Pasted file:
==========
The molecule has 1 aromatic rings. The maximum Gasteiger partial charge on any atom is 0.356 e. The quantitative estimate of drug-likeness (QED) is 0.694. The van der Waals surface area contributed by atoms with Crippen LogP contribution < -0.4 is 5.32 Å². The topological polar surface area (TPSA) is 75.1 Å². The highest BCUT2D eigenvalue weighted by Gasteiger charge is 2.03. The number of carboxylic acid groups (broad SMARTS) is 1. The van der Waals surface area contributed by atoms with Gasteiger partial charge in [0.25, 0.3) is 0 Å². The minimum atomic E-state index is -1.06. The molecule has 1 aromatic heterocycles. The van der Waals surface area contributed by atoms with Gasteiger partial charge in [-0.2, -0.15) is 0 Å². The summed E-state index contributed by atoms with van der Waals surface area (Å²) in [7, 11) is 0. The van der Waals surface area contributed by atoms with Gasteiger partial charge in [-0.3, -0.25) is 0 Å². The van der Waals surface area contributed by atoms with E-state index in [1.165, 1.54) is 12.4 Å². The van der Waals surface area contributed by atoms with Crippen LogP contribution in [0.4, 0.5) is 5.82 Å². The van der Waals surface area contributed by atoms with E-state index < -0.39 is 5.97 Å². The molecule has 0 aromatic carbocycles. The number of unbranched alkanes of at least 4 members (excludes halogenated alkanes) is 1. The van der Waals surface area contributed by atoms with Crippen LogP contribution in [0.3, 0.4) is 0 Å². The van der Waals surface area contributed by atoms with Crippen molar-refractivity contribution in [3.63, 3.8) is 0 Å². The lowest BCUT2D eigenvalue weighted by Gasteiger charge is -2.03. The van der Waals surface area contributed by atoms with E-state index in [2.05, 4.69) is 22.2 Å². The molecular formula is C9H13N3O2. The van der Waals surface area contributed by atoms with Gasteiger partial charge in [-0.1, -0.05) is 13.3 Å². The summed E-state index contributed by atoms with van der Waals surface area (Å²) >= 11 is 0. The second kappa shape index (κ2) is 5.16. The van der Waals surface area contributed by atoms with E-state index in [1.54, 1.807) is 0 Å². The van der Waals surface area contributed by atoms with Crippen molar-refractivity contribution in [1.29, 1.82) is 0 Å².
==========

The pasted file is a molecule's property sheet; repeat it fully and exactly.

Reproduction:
The molecule has 1 aromatic rings. The maximum Gasteiger partial charge on any atom is 0.356 e. The quantitative estimate of drug-likeness (QED) is 0.694. The van der Waals surface area contributed by atoms with Crippen LogP contribution < -0.4 is 5.32 Å². The topological polar surface area (TPSA) is 75.1 Å². The highest BCUT2D eigenvalue weighted by Gasteiger charge is 2.03. The number of carboxylic acid groups (broad SMARTS) is 1. The van der Waals surface area contributed by atoms with Gasteiger partial charge in [0.25, 0.3) is 0 Å². The minimum atomic E-state index is -1.06. The molecule has 1 aromatic heterocycles. The van der Waals surface area contributed by atoms with Gasteiger partial charge in [-0.2, -0.15) is 0 Å². The summed E-state index contributed by atoms with van der Waals surface area (Å²) in [7, 11) is 0. The van der Waals surface area contributed by atoms with Gasteiger partial charge in [-0.3, -0.25) is 0 Å². The van der Waals surface area contributed by atoms with E-state index in [1.165, 1.54) is 12.4 Å². The van der Waals surface area contributed by atoms with Crippen LogP contribution in [0.4, 0.5) is 5.82 Å². The van der Waals surface area contributed by atoms with E-state index < -0.39 is 5.97 Å². The molecule has 0 aromatic carbocycles. The number of unbranched alkanes of at least 4 members (excludes halogenated alkanes) is 1. The van der Waals surface area contributed by atoms with Crippen LogP contribution in [0.3, 0.4) is 0 Å². The van der Waals surface area contributed by atoms with Crippen molar-refractivity contribution in [3.63, 3.8) is 0 Å². The lowest BCUT2D eigenvalue weighted by Gasteiger charge is -2.03. The van der Waals surface area contributed by atoms with E-state index in [2.05, 4.69) is 22.2 Å². The molecular formula is C9H13N3O2. The van der Waals surface area contributed by atoms with Gasteiger partial charge in [-0.1, -0.05) is 13.3 Å². The summed E-state index contributed by atoms with van der Waals surface area (Å²) >= 11 is 0. The second kappa shape index (κ2) is 5.16. The van der Waals surface area contributed by atoms with E-state index in [1.54, 1.807) is 0 Å². The van der Waals surface area contributed by atoms with Crippen molar-refractivity contribution in [1.29, 1.82) is 0 Å².